Behind the scenes, the CPCS made a deal with the Fair Play Game Organization, formerly an investment company that specialized in gamer culture. They had found an investment too good to pass up, and started to expand. It was in "beta" for more than three years as they built up their "game base." When they finally went live, it was simply called "the Game." For a modest subscription fee, you could direct a real person through real adventures. In exchange for room and board, training and gear, you could sign on with the Game and become a Grinder. But what made this really groundbreaking, what made it different from all those LARP events still held nationwide, was the enemies.

Fair Play had paid millions of dollars to a magitech research company in North Dakota, who were performing controversial experiments to create new creatures. The original intent had probably been to revive extinct species or something, but when Fair Play stepped in. they found a more lucrative endeavor. Create monsters for the Game. Fire elk, river snakes, tree rats, swarming crickets, giant owls. Some only lasted a short while, but others were miraculously fertile, and started to breed - both with their own kind and with their mundane cousins. When the saber wolves started breeding with their kin in the wild, the result was smaller, but hardier than the original monster, and after three years of population buffering, the Game was ready.

People loved it. Players subscribed by the hundreds, and just as many signed up as Grinders, signing contracts for 20 years or life, depending on how much gear they wanted to start with. The Game was the biggest thing since the Sega Genesis, and the public just ate it up. They didn't ask where the extra people came from. The CPCS was free to funnel the aggressive homeless and the resistant nonhumans into the Game in return for some financial favors.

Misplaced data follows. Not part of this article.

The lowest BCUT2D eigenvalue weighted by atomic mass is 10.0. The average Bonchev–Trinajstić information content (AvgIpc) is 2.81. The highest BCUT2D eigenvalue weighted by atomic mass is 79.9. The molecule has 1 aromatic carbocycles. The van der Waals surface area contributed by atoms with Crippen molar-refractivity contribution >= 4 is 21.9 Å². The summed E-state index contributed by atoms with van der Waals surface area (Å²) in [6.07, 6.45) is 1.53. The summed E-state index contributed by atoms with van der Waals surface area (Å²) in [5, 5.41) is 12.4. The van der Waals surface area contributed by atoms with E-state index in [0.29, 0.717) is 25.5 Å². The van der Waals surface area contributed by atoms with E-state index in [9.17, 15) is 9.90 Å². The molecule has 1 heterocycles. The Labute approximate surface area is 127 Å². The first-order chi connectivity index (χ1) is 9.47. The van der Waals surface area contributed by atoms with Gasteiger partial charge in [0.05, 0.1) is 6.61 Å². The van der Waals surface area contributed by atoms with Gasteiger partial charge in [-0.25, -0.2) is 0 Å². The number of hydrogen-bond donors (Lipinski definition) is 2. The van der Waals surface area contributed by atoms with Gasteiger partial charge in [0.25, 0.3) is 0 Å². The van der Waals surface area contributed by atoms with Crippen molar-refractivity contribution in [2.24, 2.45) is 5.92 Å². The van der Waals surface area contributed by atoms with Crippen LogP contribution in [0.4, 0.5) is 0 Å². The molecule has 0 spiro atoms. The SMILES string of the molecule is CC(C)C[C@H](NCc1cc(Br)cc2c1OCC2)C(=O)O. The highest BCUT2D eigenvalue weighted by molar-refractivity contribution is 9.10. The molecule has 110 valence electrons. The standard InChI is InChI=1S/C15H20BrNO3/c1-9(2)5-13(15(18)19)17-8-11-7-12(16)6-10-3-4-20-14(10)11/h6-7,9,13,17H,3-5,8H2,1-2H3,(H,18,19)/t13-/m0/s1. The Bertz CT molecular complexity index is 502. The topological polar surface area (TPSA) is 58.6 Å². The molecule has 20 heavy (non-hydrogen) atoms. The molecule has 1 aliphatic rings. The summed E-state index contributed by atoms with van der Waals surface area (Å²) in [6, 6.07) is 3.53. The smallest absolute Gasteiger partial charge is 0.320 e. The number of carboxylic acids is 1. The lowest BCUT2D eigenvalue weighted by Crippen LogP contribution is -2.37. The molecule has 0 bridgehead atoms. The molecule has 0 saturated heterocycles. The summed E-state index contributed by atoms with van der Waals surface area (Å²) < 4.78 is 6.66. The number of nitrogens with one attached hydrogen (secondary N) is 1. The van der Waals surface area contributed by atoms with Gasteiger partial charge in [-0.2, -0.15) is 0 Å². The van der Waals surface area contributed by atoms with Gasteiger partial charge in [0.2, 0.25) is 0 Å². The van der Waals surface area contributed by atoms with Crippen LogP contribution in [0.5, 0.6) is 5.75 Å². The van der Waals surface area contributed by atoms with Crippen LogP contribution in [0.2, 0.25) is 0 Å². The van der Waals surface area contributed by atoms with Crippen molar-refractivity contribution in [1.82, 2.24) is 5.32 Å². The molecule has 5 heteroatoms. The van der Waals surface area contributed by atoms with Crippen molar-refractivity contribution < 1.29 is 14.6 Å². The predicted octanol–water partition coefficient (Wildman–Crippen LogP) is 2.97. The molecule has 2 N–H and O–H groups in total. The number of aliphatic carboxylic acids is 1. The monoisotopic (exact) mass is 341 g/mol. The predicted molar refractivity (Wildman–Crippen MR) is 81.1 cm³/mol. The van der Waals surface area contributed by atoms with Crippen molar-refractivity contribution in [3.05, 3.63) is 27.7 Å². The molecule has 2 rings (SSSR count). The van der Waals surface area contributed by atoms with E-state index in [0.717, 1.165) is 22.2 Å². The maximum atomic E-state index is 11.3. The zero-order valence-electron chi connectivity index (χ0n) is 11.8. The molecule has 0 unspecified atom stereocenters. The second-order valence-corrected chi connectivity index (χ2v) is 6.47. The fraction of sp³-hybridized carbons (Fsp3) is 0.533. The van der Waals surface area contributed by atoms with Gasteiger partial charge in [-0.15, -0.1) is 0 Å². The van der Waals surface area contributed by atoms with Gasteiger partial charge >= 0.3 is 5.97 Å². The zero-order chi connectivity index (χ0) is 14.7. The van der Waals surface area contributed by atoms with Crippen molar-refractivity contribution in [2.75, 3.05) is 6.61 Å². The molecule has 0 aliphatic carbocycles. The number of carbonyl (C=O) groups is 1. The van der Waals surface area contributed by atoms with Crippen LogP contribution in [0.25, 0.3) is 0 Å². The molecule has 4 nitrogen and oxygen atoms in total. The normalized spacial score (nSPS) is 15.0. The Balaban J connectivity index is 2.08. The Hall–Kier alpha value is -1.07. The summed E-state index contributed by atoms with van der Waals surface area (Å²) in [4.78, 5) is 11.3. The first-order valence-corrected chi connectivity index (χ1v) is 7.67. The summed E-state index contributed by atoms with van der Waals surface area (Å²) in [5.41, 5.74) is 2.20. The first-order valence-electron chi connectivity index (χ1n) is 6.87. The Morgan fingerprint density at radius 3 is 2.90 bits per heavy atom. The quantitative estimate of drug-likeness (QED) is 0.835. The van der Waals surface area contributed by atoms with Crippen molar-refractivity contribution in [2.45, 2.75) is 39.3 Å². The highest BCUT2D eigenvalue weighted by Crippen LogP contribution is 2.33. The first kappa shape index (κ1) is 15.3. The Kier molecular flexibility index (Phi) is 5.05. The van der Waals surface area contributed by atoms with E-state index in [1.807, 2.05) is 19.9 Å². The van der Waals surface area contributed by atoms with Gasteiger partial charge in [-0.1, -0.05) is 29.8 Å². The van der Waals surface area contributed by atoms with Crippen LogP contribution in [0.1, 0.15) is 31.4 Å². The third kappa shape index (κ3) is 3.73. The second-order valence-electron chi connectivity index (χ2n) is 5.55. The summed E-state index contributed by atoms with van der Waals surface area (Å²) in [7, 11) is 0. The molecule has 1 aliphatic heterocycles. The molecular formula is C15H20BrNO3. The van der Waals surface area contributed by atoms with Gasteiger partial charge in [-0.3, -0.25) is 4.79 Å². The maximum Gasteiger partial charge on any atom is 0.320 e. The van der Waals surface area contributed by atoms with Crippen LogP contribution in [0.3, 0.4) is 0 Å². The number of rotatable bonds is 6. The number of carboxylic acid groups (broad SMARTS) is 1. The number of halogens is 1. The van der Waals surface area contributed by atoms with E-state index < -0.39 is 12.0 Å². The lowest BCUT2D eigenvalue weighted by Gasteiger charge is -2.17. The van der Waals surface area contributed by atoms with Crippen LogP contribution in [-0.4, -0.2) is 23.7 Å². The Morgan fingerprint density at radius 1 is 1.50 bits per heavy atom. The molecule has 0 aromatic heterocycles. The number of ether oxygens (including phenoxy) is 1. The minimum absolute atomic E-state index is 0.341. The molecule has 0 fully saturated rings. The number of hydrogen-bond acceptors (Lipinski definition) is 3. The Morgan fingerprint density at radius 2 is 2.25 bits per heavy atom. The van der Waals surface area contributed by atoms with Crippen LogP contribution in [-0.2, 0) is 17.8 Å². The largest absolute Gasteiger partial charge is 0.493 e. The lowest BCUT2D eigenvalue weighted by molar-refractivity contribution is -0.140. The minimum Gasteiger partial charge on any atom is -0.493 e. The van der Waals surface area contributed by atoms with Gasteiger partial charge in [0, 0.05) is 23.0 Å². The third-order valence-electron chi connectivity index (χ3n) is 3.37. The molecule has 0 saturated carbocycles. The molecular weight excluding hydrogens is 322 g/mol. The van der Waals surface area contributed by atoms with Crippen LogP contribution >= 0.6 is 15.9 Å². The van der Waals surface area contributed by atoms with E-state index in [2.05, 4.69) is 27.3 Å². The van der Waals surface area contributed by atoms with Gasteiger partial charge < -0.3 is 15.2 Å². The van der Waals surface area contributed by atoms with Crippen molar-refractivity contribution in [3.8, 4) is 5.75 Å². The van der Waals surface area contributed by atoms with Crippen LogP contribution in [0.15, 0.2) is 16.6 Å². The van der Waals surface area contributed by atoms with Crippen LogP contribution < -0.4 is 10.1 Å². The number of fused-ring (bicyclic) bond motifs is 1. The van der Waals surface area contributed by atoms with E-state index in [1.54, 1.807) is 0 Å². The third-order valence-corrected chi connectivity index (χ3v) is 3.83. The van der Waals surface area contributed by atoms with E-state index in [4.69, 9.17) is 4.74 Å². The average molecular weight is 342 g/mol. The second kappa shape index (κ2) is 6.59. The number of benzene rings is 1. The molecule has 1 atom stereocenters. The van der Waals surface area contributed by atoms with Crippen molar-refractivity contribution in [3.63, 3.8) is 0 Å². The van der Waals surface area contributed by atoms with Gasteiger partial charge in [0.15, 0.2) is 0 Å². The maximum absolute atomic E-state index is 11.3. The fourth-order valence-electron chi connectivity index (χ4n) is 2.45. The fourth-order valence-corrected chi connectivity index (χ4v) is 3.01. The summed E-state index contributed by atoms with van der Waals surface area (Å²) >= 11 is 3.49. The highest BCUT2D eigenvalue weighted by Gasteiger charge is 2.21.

10 years after the CPCS had started muscling onto the political stage, the original framework for the nation collapsed. For a number of reasons, not the least of which was the steady attrition of the low working class, the economy failed, the government ground to a halt, and the isolationist policies of the last two presidential terms robbed them of any external support. This was later called the "Collapse," and resulted in widespread panic and an abortive move toward anarchy, which nearly resulted in a second civil war.

The CPCS, one of the few large organizations to have survived the Collapse, took control of several large cities on the eastern seaboard, and expanded slowly from there, south and west. The new country called the Neo-American Nation (NAN) was founded in the wake of the Collapse, unifying those cities that survived under the rule of the CPCS, now simply called the Committee. In addition, the former states of North and South Dakota were more or less owned by the Fair Play Game Organization, with close to 90,000 square miles walled off and dedicated exclusively to the Game, which by then was almost entirely self-sufficient.

Together, Fair Play and the Committee organized a social structure that fed "unproductive citizens" into the Game, and sold the fruits of their labor or the contents of their daily lives to the citizens of Neo-America on a subscription basis, providing for them the freedom and excitement that had been filtered out of their lives when the Committee set in place certain rules for their safety and health.

In the modern age, there are so few nonhumans in Neo-America outside the Game, that some are even convinced that they were created (like the fire elk and the saber wolves) by Fair Play, and belong in Game as "natives." #Worldbuilding #Dystopia #TooMuch